He spoke of the layered defence model. “There is no such thing as a silver bullet – throw anyone out that promises you one.” The layers of protection can be physical or abstract. In physical terms, defences can be deployed at the gateway, at the server (file server, email, and SharePoint), and on the endpoint itself. The abstract layers are network, endpoint, user, application, and data.

He was definite on ransomware. Do not negotiate with cyber criminals. Do not validate their business model by paying. Backup data and make sure you are resilient. Spend that money on fixing your security.

He gave special mention to access control, “Why do you let everyone access everything? Tie it down to what is needed.”

Above all if breaches occur be open with your customers, investigate and fix quickly, and report within one month to the board what happened and how you have protected that.

The panel

Q. Do you envisage mandatory reporting of breaches of PII data?

A. It is happening in the US and Europe but many companies/countries are perhaps too scared to make it mandatory. Any PII breaches should be subject to mandatory reporting and fines if necessary.

Q. What trigger point should be used to make reporting mandatory – perhaps breaches affecting 5% of revenue or more?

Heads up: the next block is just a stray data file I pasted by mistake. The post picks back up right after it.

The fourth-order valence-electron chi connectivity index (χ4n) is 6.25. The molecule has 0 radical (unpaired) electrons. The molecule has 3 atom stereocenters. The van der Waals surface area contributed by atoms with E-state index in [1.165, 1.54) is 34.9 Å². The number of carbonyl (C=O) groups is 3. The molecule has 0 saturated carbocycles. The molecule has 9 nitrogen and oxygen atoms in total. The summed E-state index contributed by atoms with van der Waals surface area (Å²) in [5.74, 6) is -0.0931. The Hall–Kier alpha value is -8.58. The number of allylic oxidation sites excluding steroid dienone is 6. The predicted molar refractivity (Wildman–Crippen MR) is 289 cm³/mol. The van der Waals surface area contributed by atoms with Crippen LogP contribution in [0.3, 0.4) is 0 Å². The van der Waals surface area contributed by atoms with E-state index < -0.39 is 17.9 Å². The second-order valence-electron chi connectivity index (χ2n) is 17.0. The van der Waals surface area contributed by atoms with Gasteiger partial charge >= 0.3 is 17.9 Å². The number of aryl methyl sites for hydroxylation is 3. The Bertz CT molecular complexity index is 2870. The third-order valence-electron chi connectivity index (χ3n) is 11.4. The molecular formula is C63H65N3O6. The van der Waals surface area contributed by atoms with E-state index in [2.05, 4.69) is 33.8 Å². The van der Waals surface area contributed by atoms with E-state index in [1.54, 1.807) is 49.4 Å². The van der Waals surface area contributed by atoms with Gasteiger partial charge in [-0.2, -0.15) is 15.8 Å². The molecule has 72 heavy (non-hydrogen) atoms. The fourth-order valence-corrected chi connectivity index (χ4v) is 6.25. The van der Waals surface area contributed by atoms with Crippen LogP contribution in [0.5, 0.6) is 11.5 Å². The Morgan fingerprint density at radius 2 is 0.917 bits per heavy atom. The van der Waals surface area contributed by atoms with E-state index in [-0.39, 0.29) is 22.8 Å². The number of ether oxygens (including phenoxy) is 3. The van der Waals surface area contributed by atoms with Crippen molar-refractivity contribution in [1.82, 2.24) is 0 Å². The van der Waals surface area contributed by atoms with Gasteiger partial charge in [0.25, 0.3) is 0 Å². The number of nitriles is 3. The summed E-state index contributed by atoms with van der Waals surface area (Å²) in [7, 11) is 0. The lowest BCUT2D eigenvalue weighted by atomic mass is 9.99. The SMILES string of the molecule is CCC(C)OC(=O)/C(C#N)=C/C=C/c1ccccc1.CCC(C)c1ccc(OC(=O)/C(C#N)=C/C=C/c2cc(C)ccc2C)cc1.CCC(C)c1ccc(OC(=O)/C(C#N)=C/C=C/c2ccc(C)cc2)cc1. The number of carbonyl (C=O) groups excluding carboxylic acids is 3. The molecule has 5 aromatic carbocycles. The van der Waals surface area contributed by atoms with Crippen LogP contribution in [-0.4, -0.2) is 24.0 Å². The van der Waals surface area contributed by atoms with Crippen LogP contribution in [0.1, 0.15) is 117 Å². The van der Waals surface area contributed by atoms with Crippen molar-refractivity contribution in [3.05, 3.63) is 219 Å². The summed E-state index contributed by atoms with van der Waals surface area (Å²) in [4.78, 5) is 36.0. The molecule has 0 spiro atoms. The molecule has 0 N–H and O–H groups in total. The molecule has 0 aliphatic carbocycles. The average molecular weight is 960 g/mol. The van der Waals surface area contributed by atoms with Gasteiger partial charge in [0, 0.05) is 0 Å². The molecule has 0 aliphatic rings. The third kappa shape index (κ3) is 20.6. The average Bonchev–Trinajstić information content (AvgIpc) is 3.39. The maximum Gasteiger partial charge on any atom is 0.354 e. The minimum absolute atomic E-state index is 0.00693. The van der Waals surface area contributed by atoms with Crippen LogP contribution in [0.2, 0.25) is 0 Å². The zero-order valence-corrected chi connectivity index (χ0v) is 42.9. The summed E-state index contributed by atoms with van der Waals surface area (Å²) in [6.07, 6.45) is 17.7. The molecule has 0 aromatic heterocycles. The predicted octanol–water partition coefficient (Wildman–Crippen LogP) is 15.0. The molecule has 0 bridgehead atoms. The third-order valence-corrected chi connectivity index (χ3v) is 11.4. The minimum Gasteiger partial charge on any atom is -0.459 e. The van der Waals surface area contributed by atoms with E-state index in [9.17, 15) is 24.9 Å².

A. A big stick may be necessary for Australia. In some countries it is mandatory to employ a data protection officer if you handle PII.

Q. Would it be easier to establish a dialogue and negotiate with the cyber criminals re: ransomware?

A. It is just confirmation that their business model is working. Better to work with law enforcement to identify and get them jailed. But working with the law in some countries is very hard.

Q. Should organisations and countries take an offensive stance? [referring to Prime Minister Turnbull’s statement ‘The Australian Government has the tools to launch a cyber attack and they’re not afraid to use them.”]

A. Turnbull answered that himself. “The use of such a capability is subject to stringent legal oversight and is consistent with our support for the international rules-based order and our obligations under international law.” The panel agreed that reverse hacking was not wise as it could knock out legitimate users.


Sorry if the report does not do the speakers justice – there was too much good content. I urge business to look to their security providers and see if they offer such summits and enter into more dialogue with them. Trend Micro offers a free consultation and analysis and frankly if your existing security company does not do this then head over to Trend.

Since I have been covering security issues, the landscape has certainly changed. The key messages were:

  • Layered security measures – no silver bullet
  • Education and training staff but also testing
  • Good security hygiene – patch systems and keep everything up to date
  • Invest in multiple security tools – analytics, authentication and much more. AV end-point protection is so yesterday.

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Ray Shaw

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Ray Shaw  has a passion for IT ever since building his first computer in 1980. He is a qualified journalist, hosted a consumer IT based radio program on ABC radio for 10 years, has developed world leading software for the events industry and is smart enough to no longer own a retail computer store!